I don’t think performance is all that important in the SOHO space, which is why I put it fourth on the list. The files aren’t very large, the I/Os per second are few, even with 15 PCs on the LAN. AnandTech spends a lot of time testing RAID 5 performance which, due to parity calculation requirements, varies quite a bit. I haven’t seen any tests of pure RAID 1 performance, so it is probably safe to assume the box’s network interface limits performance. AnandTech did test RAID 0 performance, and sure enough, the Buffalo is the slowest, topping out at about 7 MB/sec, while the QNAP and Infrant do 3-4x that. Which sounds conclusive unless you think about the SOHO environment: lots of small files. A one megabyte file, which is large for a Word document, will take about 1/5th of a second on the Buffalo, and 1/20th of a second on the fast boxes. Can you really tell the difference?

These boxes all have USB2 ports for storage expansion. Some offer print servers and some don’t. They all support 500 GB drives and may support larger, once they’ve tested them. Some offer two gigabit ethernet ports for redundancy and others only one. Not a lot of differences. If you know you’ll need more storage than a couple of these boxes will provide then you probably need to move upmarket to a larger appliance with more bells and whistles.

And the winner is:
Oddly enough, they come out in alphabetical order:

  1. Buffalo TeraStation – Pros: Lowest cost, reasonable documentation, 7×24 telephone support. Cons: slowest, docs not as good as Infrants, requires Windows PC.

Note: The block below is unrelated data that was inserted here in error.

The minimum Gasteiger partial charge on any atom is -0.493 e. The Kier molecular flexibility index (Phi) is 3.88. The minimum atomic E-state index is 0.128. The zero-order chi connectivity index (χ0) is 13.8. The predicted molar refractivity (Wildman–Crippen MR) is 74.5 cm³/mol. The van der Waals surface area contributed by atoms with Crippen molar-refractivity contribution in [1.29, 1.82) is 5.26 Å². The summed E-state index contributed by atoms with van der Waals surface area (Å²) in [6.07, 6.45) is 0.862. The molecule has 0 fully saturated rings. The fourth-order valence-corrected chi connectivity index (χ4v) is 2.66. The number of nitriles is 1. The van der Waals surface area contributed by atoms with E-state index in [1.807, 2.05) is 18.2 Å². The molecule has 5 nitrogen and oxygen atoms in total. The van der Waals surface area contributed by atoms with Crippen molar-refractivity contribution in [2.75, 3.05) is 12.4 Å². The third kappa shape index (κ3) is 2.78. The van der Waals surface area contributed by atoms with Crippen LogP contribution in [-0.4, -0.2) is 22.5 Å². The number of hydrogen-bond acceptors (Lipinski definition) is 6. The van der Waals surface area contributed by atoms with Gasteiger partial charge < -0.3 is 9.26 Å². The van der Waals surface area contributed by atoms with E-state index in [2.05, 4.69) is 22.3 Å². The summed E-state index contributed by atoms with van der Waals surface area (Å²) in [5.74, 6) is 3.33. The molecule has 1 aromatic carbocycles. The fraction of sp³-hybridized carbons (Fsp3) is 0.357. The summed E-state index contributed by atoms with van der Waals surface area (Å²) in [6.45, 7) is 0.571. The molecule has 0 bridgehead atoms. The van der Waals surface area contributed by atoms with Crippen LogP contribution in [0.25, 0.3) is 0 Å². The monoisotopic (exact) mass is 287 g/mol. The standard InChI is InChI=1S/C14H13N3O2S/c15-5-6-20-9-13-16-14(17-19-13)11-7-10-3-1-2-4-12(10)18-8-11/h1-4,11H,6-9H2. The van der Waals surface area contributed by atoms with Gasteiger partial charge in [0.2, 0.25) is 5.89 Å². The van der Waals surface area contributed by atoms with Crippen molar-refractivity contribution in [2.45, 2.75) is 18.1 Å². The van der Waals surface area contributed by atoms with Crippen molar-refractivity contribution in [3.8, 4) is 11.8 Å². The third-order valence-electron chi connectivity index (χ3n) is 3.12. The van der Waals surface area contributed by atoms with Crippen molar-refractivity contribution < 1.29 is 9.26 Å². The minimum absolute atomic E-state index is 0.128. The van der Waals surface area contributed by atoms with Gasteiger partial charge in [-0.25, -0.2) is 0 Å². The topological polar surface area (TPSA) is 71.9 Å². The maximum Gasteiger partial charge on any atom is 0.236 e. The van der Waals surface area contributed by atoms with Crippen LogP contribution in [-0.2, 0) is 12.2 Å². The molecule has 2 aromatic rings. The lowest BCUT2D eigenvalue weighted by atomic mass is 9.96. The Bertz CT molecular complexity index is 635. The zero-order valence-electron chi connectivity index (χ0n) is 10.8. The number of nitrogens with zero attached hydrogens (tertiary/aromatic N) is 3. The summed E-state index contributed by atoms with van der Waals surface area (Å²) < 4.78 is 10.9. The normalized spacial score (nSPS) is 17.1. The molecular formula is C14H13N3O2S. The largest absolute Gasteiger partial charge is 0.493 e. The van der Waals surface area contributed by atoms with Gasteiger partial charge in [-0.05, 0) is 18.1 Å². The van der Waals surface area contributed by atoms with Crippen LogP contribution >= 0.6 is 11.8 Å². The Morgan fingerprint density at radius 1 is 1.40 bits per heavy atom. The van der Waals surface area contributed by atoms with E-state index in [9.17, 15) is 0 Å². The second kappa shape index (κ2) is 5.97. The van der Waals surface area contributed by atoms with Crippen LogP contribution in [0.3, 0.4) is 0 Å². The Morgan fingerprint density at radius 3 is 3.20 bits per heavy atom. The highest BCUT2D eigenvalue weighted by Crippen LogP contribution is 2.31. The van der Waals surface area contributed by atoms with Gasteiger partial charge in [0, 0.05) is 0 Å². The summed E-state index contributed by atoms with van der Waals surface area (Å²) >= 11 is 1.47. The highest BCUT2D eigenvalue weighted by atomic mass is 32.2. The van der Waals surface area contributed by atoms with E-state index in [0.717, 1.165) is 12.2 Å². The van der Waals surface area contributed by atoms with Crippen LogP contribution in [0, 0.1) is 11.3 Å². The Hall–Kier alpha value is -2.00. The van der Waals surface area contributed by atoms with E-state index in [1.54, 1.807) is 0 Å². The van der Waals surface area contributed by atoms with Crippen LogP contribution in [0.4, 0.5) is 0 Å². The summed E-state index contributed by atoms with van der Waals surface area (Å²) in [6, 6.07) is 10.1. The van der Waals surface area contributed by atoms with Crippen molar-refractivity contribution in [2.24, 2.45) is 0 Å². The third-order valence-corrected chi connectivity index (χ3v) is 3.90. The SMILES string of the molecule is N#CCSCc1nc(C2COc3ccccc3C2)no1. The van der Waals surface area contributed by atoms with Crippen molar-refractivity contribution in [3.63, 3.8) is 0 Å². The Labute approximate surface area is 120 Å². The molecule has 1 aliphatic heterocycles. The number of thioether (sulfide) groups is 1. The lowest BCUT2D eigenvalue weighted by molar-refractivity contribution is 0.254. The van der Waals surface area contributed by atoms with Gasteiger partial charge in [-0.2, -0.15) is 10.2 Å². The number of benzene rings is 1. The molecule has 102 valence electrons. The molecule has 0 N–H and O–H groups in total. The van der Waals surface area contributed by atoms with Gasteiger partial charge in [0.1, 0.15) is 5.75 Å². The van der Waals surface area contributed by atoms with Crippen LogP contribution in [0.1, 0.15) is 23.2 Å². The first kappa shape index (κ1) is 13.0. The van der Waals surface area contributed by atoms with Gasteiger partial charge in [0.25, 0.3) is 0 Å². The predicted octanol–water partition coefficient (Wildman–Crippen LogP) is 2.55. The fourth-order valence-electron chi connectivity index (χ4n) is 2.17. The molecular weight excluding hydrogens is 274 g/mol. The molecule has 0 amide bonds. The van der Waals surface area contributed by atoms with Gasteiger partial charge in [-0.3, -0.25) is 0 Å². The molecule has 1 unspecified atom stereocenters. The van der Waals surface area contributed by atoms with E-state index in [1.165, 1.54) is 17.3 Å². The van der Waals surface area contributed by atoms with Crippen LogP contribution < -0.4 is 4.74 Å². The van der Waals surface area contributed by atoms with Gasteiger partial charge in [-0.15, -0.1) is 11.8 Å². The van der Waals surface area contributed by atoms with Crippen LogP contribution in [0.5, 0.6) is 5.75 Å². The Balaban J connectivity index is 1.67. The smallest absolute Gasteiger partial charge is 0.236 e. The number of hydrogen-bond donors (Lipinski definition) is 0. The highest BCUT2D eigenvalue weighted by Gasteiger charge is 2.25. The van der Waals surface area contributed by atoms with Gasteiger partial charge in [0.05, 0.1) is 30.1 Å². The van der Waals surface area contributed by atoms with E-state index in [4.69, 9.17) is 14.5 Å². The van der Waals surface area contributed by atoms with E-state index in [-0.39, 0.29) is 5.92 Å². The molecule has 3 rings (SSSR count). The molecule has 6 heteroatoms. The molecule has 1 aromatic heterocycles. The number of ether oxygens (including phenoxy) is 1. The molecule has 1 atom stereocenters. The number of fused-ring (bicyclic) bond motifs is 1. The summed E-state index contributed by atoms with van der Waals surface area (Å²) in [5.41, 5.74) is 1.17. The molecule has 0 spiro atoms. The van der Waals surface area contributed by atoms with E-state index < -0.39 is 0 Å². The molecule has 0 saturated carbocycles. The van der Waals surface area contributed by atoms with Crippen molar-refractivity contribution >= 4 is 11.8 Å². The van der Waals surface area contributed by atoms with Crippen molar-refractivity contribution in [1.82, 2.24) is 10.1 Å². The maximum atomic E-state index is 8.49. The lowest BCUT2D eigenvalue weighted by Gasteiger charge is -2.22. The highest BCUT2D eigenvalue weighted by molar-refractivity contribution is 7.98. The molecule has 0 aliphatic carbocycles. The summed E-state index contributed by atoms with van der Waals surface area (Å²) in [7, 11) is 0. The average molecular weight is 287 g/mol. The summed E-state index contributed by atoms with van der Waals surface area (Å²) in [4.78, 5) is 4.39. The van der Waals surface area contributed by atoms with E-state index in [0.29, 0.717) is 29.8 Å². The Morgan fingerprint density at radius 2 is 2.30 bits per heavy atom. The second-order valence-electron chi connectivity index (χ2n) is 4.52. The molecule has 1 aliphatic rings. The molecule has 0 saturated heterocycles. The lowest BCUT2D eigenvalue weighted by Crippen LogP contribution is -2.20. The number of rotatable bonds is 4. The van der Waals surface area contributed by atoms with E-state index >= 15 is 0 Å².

2. Infrant NV+ – Pros: Fast, fine documentation, cross-platform RAIDar management utility. Cons: Higher cost.
  3. Intel SS4000-E – Pros: Intel quality and support (for resellers). Cons: Geeky (though complete) docs, higher cost, reseller focus means they don’t expect or support average SOHO users directly.
  4. QNAP TS401-T – Pros: Fast, lots of features. Cons: Higher cost, poor docs, limited US distribution.

The StorageMojo take
Lots of vendors aim for the SOHO market, usually when they are getting chased out of higher margin markets. The “appliance” idea has been popular in Silicon Valley for over a decade, yet few “plug it in and it works” products actually reach consumers. Buffalo seems to have done the best job of understanding what the SOHO market needs and delivered it. You won’t go wrong with the other products though, you’ll just spend more. And that is a big improvement over just five years ago, for which we can all be thankful.

Comments welcome, as always. Moderation enabled to keep spammers on their toes. Pointers to other products in this space welcome, as are experiences with any SOHO storage product.

Update:Rather than spread this post over two URL’s, I decided to continue it in one piece, so I changed the title from yesterday’s.